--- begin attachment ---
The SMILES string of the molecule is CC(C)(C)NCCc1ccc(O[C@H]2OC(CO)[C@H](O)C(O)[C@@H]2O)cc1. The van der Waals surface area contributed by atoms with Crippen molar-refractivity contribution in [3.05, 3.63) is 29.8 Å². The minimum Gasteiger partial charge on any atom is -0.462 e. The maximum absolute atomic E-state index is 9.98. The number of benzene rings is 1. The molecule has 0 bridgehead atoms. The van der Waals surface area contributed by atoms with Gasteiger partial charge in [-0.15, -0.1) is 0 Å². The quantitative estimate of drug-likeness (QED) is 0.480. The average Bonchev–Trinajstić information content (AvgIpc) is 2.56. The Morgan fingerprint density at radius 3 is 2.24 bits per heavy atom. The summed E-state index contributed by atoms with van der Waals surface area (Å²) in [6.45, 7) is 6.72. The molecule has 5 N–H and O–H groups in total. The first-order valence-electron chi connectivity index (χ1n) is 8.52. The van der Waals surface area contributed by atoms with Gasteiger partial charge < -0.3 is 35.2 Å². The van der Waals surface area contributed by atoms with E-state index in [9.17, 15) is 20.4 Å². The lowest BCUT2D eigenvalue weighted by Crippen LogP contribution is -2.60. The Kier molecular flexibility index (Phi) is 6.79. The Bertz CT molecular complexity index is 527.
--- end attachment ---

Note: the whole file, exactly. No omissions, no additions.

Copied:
The SMILES string of the molecule is CC(C)(C)NCCc1ccc(O[C@H]2OC(CO)[C@H](O)C(O)[C@@H]2O)cc1. The van der Waals surface area contributed by atoms with Crippen molar-refractivity contribution in [3.05, 3.63) is 29.8 Å². The minimum Gasteiger partial charge on any atom is -0.462 e. The maximum absolute atomic E-state index is 9.98. The number of benzene rings is 1. The molecule has 0 bridgehead atoms. The van der Waals surface area contributed by atoms with Gasteiger partial charge in [-0.15, -0.1) is 0 Å². The quantitative estimate of drug-likeness (QED) is 0.480. The average Bonchev–Trinajstić information content (AvgIpc) is 2.56. The Morgan fingerprint density at radius 3 is 2.24 bits per heavy atom. The summed E-state index contributed by atoms with van der Waals surface area (Å²) in [6.45, 7) is 6.72. The molecule has 5 N–H and O–H groups in total. The first-order valence-electron chi connectivity index (χ1n) is 8.52. The van der Waals surface area contributed by atoms with Gasteiger partial charge < -0.3 is 35.2 Å². The van der Waals surface area contributed by atoms with E-state index in [9.17, 15) is 20.4 Å². The lowest BCUT2D eigenvalue weighted by Crippen LogP contribution is -2.60. The Kier molecular flexibility index (Phi) is 6.79. The Bertz CT molecular complexity index is 527.